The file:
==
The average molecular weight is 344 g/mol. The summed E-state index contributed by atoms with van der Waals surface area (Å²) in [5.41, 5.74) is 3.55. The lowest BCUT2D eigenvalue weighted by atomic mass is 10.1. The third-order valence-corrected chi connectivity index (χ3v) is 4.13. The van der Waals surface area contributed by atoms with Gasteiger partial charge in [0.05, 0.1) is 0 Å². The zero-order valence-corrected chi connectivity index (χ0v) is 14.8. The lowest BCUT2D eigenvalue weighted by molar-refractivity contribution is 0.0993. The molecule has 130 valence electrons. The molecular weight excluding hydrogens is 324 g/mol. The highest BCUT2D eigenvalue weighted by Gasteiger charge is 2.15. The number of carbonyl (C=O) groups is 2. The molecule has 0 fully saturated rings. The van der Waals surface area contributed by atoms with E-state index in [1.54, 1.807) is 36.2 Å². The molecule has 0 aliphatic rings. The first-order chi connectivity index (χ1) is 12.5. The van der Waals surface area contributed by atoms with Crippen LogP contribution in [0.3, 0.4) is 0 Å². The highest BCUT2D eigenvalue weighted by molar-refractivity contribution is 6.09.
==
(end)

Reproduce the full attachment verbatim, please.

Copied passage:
The average molecular weight is 344 g/mol. The summed E-state index contributed by atoms with van der Waals surface area (Å²) in [5.41, 5.74) is 3.55. The lowest BCUT2D eigenvalue weighted by atomic mass is 10.1. The third-order valence-corrected chi connectivity index (χ3v) is 4.13. The van der Waals surface area contributed by atoms with Gasteiger partial charge in [0.05, 0.1) is 0 Å². The zero-order valence-corrected chi connectivity index (χ0v) is 14.8. The lowest BCUT2D eigenvalue weighted by molar-refractivity contribution is 0.0993. The molecule has 130 valence electrons. The molecular weight excluding hydrogens is 324 g/mol. The highest BCUT2D eigenvalue weighted by Gasteiger charge is 2.15. The number of carbonyl (C=O) groups is 2. The molecule has 0 fully saturated rings. The van der Waals surface area contributed by atoms with E-state index in [1.54, 1.807) is 36.2 Å². The molecule has 0 aliphatic rings. The first-order chi connectivity index (χ1) is 12.5. The van der Waals surface area contributed by atoms with Crippen LogP contribution in [0.3, 0.4) is 0 Å². The highest BCUT2D eigenvalue weighted by molar-refractivity contribution is 6.09.